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How Do Certain Economic Factors Affect The Sale Of A Small Business?



Posted By: Business Broker: Southern California.   Small business sales happen in good times and bad, but even good economies affect the way in which they sell. But the truth is that not every small to mid-sized business sells and not every marketplace is good. I explore these concepts and other factors that affect a sale in this BizBen Discussion.

Contributor: Business Broker: Southern California
23 years ago, someone told me - I don't remember who - that business brokerage was a great business to get into because people were always buying and selling businesses. Good times or bad, he said, businesses were always trading hands, After all, he reminded me, business ownership is a big part of the American Dream.

I'm sure he believed everything he was telling me. Owning your own business does mean that you control your own destiny, reap the full profits of your hard work and build equity in something that you may sell later. But the truth is that not every business sells and not every marketplace is good.

Just look at the Great Recession.

The Great Recession - officially December 2007 to June 2009 - hit business hard, and the damage it did is still affecting the business-for-sale marketplace. During the Great Recession, small businesses were driven out of business in droves and survivors were left hanging on by their fingertips. Would be sellers couldn't afford to sell at the suddenly depressed value of their business; would be buyers couldn't find a money-making business. And if they did, they found their investment accounts empty, their home equity dried up and their ability to buy a business suddenly gone.

Business sales ground to a halt.

Business sales, like most things, are subject to the rules of supply and demand. If there are tons of buyers and few sellers, prices go up. Conversely, when there are few buyers and many sellers, prices go down. This sounds simplistic, but in general, it's true - depending on the size of the business. Large businesses with management in place, strong patents or brands, and a long history are impacted less than "Mom and Pop" main street businesses.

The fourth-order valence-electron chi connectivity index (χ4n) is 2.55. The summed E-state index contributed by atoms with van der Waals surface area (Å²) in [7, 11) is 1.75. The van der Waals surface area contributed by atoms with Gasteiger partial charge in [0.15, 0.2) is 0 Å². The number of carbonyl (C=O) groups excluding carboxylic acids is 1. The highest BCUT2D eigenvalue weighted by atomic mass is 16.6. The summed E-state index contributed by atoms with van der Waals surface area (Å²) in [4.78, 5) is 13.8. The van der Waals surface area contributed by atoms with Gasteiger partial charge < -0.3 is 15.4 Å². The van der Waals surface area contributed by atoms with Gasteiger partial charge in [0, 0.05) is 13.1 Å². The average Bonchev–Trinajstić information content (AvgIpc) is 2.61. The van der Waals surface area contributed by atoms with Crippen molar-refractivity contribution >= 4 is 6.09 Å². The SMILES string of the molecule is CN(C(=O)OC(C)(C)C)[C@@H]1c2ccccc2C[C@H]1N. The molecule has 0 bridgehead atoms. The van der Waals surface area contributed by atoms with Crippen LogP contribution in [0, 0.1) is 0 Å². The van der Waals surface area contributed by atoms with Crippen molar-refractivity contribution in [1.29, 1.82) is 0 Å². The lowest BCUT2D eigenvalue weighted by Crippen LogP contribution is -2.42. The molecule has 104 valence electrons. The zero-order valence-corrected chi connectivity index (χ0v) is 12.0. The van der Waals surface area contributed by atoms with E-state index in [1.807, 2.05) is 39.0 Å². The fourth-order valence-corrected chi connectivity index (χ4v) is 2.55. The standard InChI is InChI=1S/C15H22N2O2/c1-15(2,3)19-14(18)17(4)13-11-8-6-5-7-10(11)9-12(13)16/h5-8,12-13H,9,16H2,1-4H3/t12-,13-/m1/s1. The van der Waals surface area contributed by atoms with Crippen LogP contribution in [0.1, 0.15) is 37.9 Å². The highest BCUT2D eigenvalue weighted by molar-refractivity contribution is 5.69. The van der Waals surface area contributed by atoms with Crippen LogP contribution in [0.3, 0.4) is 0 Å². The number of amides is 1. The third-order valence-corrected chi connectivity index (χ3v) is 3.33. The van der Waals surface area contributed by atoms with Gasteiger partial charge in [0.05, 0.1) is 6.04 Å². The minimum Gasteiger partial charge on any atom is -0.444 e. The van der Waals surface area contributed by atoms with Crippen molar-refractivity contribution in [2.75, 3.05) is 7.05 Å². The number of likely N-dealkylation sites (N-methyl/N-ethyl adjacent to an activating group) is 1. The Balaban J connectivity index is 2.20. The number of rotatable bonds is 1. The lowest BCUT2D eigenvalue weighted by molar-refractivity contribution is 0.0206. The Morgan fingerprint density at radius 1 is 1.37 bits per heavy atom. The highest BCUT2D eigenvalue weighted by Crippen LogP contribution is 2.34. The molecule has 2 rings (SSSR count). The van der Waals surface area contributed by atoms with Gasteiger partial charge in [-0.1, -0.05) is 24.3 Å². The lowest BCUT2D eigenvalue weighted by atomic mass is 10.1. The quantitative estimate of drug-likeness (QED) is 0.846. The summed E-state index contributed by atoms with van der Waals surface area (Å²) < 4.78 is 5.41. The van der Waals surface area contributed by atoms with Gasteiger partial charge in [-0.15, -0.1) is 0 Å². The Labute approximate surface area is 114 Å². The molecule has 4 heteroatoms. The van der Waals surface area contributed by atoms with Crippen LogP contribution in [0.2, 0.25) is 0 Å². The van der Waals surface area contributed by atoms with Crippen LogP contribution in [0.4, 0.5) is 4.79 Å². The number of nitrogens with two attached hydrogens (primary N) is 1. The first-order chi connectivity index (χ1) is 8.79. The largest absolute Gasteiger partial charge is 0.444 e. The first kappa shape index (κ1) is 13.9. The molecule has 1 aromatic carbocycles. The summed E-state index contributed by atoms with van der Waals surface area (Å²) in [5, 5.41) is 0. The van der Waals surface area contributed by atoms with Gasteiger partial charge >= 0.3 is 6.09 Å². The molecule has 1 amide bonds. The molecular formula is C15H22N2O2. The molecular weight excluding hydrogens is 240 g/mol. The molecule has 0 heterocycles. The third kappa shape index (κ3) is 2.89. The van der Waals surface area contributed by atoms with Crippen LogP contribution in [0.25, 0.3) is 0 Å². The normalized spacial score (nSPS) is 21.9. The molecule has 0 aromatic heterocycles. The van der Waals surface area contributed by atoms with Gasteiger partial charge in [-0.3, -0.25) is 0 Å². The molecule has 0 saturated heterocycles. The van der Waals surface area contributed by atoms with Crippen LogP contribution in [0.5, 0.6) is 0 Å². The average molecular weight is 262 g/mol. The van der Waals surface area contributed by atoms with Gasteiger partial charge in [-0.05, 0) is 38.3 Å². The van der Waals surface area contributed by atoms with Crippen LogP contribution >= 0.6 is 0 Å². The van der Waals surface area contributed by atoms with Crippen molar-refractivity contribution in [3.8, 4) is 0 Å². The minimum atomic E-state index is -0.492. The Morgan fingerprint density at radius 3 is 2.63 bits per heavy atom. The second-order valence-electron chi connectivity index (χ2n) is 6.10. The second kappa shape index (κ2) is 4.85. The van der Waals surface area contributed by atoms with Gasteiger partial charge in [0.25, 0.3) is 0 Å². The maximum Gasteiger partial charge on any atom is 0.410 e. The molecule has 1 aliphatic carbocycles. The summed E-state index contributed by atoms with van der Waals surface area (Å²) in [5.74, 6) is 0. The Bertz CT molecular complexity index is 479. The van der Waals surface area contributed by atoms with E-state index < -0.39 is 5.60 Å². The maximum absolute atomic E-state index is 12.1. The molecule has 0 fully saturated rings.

But what about today's marketplace? Businesses are finally profitable, and buyers have gained back much, if not all, of their home equity and investments accounts. Buyers can afford to buy, and sellers are willing to sell based upon their most recent valuation.

So, things are all great, right?

Yes and no. Sales are strong for larger businesses. We typically find more buyers for a $10M in revenues and $1.5M in profits than we do for a $500K in revenues and $100K in profits business. There are more buyers for bigger businesses because the buyer-universe includes other companies, very high net worth individuals, private equity groups and international buyers. These buyers all seek a return on investment which is only possible with businesses with higher earnings. But where we continue to see business sales impacted negatively are with smaller businesses. For the local retail store, deli, or carpet cleaning business, whose owner/operator income (Discretionary Earnings, or "DE") is typically less than $100K a year, businesses linger in the marketplace. The surprising reason - the economy is too good. Unemployment is low so that buyers that otherwise might seek out a smaller business are finding it easier to get a good, high-paying job. This leads them to think, "Why pay for a business when I can make that same income in a job?"

My conclusion: Business sales happen in good times and bad, but even good economies affect the way in which they sell.